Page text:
Journal Article
Research Support, Non-U.S. Gov't
Add like
Add dislike
Add to saved papers

Assessment of Ocular Deformation in Pathologic Myopia Using 3-Dimensional Magnetic Resonance Imaging.

JAMA Ophthalmology 2023 August 2
IMPORTANCE: Ocular deformation in pathologic myopia can affect the entire globe. However, few studies have investigated the equatorial pattern of ocular shape. In addition, the correlation between equatorial and posterior morphology needs to be further explored.

OBJECTIVE: To assess global ocular deformation in pathologic myopia.

DESIGN, SETTING, AND PARTICIPANTS: This hospital-based, cross-sectional study included 180 pathologic myopic eyes with atrophic maculopathy grading C2 (diffuse chorioretinal atrophy) or more from 180 participants who underwent comprehensive ophthalmic examination, including high-resolution 3-dimensional magnetic resonance imaging. In addition, 10 nonpathologic myopic eyes of 10 participants were set as the control group.

MAIN OUTCOMES AND MEASURES: According to the cross-sectional view of equator, equatorial shape was classified as round, rectangular, pyriform (noncircular and more protruded in 1 direction), vertical-elliptical, or horizontal-elliptical; according to the nasal and inferior views, the posterior shape was categorized as spheroidal, conical, bulb-shaped, ellipsoidal, multidistorted, and barrel-shaped. Equatorial circularity and ocular sphericity were used to quantitatively assess the morphological variability of the equatorial and posterior regions, respectively. The association between ocular morphology and ocular parameters and myopic maculopathy was also investigated.

RESULTS: The mean (SD) age of 180 participants with pathologic myopia was 55.14 (10.74) years, 127 were female (70.6%), and the mean (SD) axial length of studied eyes was 30.22 (2.25) mm. The predominant equatorial shape was pyriform (66 eyes [36.7%]), followed by round (45 eyes [25.0%]). The predominant posterior shape was bulb-shaped (97 eyes [52.2%]), followed by multidistorted (46 eyes [24.7%]). Equatorial circularity and equatorial shapes were correlated (r = -0.469; 95% CI, -0.584 to -0.346; P < .001) and ocular sphericity was correlated with posterior shapes (r = -0.533; 95% CI, -0.627 to -0.427; P < .001). In eyes with a vertical-elliptical equator, equatorial circularity and ocular sphericity were positively linearly correlated (R2 = 0.246; 95% CI, 0.050-0.496; P = .002) and the prevalence of inferior staphyloma was higher (27.8%; P = .04). Eyes with a horizontal-elliptical equator have the most horizontally oriented axis of corneal flat keratometry (median, 43.55 [interquartile range, 43.84] degrees; P = .01) and tended to present with multidistorted posterior shape (21.7%; P = .04).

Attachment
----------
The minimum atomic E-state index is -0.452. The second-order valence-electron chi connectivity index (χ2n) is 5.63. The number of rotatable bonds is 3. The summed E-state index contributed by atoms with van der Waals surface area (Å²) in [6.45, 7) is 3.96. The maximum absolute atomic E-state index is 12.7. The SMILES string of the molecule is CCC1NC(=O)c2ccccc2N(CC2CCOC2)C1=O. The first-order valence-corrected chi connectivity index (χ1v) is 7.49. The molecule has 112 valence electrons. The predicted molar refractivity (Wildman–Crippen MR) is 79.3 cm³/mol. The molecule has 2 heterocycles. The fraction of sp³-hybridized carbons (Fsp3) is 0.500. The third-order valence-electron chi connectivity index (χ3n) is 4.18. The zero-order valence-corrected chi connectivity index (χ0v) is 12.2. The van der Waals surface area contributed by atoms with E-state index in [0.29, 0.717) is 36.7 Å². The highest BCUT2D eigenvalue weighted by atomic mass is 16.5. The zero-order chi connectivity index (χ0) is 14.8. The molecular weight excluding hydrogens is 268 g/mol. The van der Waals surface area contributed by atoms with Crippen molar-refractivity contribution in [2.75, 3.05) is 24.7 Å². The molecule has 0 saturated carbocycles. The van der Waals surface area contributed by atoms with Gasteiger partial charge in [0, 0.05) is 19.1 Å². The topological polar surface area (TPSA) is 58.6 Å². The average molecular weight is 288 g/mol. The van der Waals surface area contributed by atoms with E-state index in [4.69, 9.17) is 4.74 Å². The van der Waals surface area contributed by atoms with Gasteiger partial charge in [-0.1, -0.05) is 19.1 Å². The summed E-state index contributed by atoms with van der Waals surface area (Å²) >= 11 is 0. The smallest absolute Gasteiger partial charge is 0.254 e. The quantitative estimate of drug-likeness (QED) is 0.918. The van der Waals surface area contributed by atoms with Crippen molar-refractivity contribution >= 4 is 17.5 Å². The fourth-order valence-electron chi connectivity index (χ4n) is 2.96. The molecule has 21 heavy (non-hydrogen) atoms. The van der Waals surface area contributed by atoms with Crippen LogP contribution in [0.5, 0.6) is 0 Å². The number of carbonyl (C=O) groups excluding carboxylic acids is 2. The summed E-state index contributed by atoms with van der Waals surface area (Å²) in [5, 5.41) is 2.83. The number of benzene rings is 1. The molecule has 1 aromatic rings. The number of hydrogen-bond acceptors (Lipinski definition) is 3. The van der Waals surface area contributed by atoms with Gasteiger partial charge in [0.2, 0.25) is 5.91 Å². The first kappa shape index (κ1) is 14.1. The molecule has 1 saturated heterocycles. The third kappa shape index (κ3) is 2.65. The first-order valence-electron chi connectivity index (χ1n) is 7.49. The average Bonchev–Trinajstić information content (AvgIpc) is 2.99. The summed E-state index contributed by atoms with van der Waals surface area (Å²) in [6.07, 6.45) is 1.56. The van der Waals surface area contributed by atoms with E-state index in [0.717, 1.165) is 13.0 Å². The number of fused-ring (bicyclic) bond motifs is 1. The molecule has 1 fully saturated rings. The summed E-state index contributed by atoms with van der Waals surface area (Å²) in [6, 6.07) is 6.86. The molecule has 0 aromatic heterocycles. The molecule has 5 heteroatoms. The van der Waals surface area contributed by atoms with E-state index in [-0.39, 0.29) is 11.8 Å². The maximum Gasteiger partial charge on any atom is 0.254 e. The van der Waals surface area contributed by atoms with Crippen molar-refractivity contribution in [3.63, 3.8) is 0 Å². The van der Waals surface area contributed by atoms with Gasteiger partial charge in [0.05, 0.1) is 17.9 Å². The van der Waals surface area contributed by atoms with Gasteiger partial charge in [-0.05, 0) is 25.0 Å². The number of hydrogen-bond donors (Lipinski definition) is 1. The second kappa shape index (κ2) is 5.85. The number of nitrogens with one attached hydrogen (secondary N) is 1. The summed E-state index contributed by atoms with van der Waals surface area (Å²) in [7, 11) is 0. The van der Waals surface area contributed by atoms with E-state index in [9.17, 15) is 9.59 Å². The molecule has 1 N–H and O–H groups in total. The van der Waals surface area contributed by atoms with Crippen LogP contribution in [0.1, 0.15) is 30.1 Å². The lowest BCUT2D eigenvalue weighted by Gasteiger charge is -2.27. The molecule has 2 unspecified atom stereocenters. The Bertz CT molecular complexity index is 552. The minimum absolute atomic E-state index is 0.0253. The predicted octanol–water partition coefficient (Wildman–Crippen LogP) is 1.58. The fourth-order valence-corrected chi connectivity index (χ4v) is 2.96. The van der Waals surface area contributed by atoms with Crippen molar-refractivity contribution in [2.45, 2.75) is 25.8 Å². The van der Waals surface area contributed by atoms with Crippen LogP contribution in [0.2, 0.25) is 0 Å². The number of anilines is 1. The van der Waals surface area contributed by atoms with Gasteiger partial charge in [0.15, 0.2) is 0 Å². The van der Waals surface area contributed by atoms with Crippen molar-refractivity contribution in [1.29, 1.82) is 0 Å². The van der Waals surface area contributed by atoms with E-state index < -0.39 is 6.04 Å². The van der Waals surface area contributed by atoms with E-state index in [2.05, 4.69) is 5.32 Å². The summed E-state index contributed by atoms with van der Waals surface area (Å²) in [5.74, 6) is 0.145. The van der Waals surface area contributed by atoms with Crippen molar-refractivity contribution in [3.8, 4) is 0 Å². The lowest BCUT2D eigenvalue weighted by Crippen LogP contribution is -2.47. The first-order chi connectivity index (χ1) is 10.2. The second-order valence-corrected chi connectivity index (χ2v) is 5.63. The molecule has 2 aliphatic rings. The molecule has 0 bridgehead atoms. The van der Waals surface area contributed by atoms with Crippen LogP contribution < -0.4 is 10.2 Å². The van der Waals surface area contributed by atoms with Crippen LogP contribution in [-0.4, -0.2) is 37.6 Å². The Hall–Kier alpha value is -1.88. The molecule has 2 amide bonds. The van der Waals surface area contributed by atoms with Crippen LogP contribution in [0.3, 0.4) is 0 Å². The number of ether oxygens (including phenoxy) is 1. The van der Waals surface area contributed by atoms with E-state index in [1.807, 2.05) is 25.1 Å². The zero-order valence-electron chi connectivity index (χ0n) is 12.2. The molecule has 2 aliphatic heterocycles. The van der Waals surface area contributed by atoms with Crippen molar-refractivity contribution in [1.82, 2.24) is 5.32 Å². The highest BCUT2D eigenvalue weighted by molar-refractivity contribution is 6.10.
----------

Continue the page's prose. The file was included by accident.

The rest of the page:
CONCLUSIONS AND RELEVANCE: These findings suggest ocular deformation is common in pathologic myopia and can affect the entire eye, including the equatorial and posterior regions. The morphological classification may enhance the understanding of the diverse patterns of ocular shape in pathologic myopia.

Full text links

We have located links that may give you full text access.
Can't access the paper?
Try logging in through your university/institutional subscription. For a smoother one-click institutional access experience, please use our mobile app.

Related Resources

For the best experience, use the Read mobile app

Mobile app image

Get seemless 1-tap access through your institution/university

For the best experience, use the Read mobile app

All material on this website is protected by copyright, Copyright © 1994-2024 by WebMD LLC.
This website also contains material copyrighted by 3rd parties.

By using this service, you agree to our terms of use and privacy policy.

Your Privacy Choices Toggle icon

You can now claim free CME credits for this literature searchClaim now

Get seemless 1-tap access through your institution/university

For the best experience, use the Read mobile app